So the challenge this week is to write something using a repetitive word. I know it can work when wielded by the right writer–just read something by Robert Lopez and you’ll see what I mean. (Seriously, though, read Robert Lopez anyway. He’s amazing.)

Here’s mine:

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Reading & Writing

Writing Exercise: The End is the Beginning

One of the most popular writing prompts I’ve posted here on The Sensitive, Bookish Type is also my favorite: The Opening Line. Today, we’re doing basically the same thing but instead of working with a novel’s first line, we’re working with the novel’s last line.

At random, I reached onto my shelf and grabbed Babbitt by Sinclair Lewis. This will be interesting for me because I haven’t actually read it yet–excepting, of course, the back cover. But that doesn’t matter because I’m not trying to extend the story itself. I’m simply borrowing its last line.

Which goes:

Arms about each other’s shoulders, the Babbitt men marched into the living-room and faced the swooping family.

Now, without planning ahead, I’ve come across a perfect example of the theory upon which this exercise is based: the end of a novel should always read somewhat like a beginning. Unless everyone dies at the end (which would be a very poor ending, in my opinion–not even Shakespeare had EVERYONE die) the end of one story is always the beginning of another. So now I shall use this last line to start a paragraph of my own. In this case, I’m going to replace the last name with the name of a family in the novel on which I’m currently writing. My exercise, below, might not be the beginning of a story, but certainly the beginning of a chapter.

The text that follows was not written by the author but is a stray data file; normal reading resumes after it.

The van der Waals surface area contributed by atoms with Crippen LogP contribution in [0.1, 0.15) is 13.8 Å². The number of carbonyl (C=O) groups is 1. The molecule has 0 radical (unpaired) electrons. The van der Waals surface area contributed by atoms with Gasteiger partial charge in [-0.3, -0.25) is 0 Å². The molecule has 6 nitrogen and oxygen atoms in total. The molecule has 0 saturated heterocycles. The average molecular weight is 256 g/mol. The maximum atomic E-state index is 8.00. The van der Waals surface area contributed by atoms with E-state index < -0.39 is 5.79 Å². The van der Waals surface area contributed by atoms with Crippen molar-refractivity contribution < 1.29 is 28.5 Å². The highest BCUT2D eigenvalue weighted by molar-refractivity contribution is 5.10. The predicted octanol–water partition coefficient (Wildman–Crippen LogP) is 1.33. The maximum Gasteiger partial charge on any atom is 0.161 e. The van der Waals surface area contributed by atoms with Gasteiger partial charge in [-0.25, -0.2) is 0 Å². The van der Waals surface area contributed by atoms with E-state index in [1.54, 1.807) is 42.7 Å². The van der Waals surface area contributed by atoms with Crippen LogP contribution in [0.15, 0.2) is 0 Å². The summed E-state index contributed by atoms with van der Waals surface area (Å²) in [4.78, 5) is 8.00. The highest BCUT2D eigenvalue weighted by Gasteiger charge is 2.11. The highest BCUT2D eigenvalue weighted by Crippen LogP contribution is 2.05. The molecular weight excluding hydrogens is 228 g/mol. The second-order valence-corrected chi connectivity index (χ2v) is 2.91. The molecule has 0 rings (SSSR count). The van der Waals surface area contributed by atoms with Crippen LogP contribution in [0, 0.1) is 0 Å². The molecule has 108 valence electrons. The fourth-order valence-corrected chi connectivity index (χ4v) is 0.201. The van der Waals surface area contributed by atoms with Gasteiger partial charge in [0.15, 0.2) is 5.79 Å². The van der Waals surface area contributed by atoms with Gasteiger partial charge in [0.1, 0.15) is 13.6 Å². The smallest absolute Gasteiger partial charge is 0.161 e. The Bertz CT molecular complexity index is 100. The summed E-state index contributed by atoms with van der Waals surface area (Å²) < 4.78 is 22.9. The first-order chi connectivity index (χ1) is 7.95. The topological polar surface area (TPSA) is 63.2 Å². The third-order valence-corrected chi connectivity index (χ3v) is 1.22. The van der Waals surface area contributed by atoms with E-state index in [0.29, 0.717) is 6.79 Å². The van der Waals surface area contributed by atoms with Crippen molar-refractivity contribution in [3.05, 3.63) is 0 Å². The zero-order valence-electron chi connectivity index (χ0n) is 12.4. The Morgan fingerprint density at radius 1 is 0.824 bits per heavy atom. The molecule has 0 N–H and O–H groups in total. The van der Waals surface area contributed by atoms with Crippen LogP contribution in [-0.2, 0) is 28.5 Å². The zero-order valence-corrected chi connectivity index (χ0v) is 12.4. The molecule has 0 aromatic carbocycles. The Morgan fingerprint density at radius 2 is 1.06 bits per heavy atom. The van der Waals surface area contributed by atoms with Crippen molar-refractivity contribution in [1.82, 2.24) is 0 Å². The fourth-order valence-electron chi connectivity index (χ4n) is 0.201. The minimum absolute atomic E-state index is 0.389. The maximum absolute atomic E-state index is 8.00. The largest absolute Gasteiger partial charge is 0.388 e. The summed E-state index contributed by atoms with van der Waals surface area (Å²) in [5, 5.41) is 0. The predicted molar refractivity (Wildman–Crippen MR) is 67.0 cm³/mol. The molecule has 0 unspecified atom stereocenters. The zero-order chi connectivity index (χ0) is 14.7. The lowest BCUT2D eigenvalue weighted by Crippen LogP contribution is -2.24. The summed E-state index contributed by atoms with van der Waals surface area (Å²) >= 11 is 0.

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Reading & Writing

Writing Exercise: Write Drunk, Edit Sober

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Do you ever follow Hemingway’s famous advice, “Write drunk, edit sober?”

I’ve never had great luck writing drunk. Alcohol used to make me write these crazy, horrible poems–the kind of stuff you might’ve written in seventh grade–and then email them to an old friend who found them highly amusing.

Only once have I written anything under the influence that I later considered worth editing: a section of a story in which the character had been drinking. It was like method acting. The character had some hilariously twisted thoughts that I don’t know if I could have written sober. Interesting thoughts. Uninhibited thoughts, I suppose.

So maybe it’s worth a try, huh? Let me know if you like it.